Saturday, May 3, 2008
In this era of matrimonial excess, many couples spare no expense to create lavish, traffic-stopping celebrations. They arrive in stretch limos, Hummer stretch limos, even horse-drawn carriages.
But newlyweds Anneliesa Clump and Scott Alprin found a way to turn heads yesterday for $1.65 a guest: They took the Metro, at the height of rush hour, to their reception.
"Weddings get so kind of out of hand," said Clump, 35, a project coordinator at Georgetown University who lives in Cleveland Park. "We're city people, we take Metro everywhere. It just kinda made sense. . . . You know, no fuss."
Well, not quite.
Fresh out of the Sixth and I Historic Synagogue in Chinatown, the couple, along with dozens of wedding guests in suits and spring dresses, hoofed it a couple blocks about 5:30 and entered the teeming Gallery Place Station, which was flooded with weekend-bound commuters and Washington Wizards fans arriving for last night's playoff game.
Clump handled the first obstacle -- the escalator -- with poise. Her veil flapping in the breeze, she hiked up the skirt of her white gown a bit and stepped onto the contraption with her tuxedo-clad groom.
The two began the slow ride underground, the wedding photographer's flash firing while confused and bemused strap-hangers, including work-weary commuters and tourists, looked on with grins. Some yelled "Congratulations!" as the newlyweds passed.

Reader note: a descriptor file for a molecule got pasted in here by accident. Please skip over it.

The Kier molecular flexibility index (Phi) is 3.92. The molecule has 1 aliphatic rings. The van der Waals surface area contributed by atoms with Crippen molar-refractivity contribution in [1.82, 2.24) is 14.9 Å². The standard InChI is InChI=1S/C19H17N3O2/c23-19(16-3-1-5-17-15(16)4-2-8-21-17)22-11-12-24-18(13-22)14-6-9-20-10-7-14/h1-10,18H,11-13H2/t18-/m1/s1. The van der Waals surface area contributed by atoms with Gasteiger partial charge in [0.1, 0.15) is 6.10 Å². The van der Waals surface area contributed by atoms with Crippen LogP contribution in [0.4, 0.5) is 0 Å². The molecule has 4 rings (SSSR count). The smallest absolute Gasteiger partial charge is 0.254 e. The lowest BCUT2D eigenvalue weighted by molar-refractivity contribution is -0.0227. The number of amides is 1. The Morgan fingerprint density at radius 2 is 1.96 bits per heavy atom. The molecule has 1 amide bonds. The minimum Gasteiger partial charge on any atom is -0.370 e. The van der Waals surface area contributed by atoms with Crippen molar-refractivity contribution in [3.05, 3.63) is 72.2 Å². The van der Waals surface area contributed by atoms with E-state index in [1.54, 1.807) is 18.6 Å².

At the fare gates, the party produced pre-distributed one-way fare cards and eased through. As they arrived at a packed Red Line platform, the train pulled in, like clockwork.
"It's definitely a sign," said Alprin, 37, a trademark attorney. He held the door as his new wife and guests squeezed in, nearly filling an entire car.
Inside, the giggling group surrounded May and Joe Ho, visitors from San Diego, who clutched their suitcases in bewilderment.
"Very unusual," Joe Ho, 65, said.
"Fun," said a chuckling May Ho, 62. "Different."
A nearby commuter shook her head in amazement.
Three stops later, and it was off at Dupont Circle. The ride took about five minutes, a slightly quicker result than the Friday afternoon gridlock of downtown streets would have produced.
"I think Metro's easier than driving during rush hour," Clump said. "I've taken the Metro my entire career in rush hour. And it's always quicker than cabs or cars. . . .
"I just thought it would be a fun processional march, and a way of getting strangers involved in sharing our joy."
As the party ascended the cavernous exit at Dupont Circle, the strumming of a street performer grew louder. A leisurely stroll in the sunny, 76-degree weather to the reception hall ended their amazingly hassle-free parade.
Still, looking back, would they have rather had a limo?
"That was our limo," Alprin said.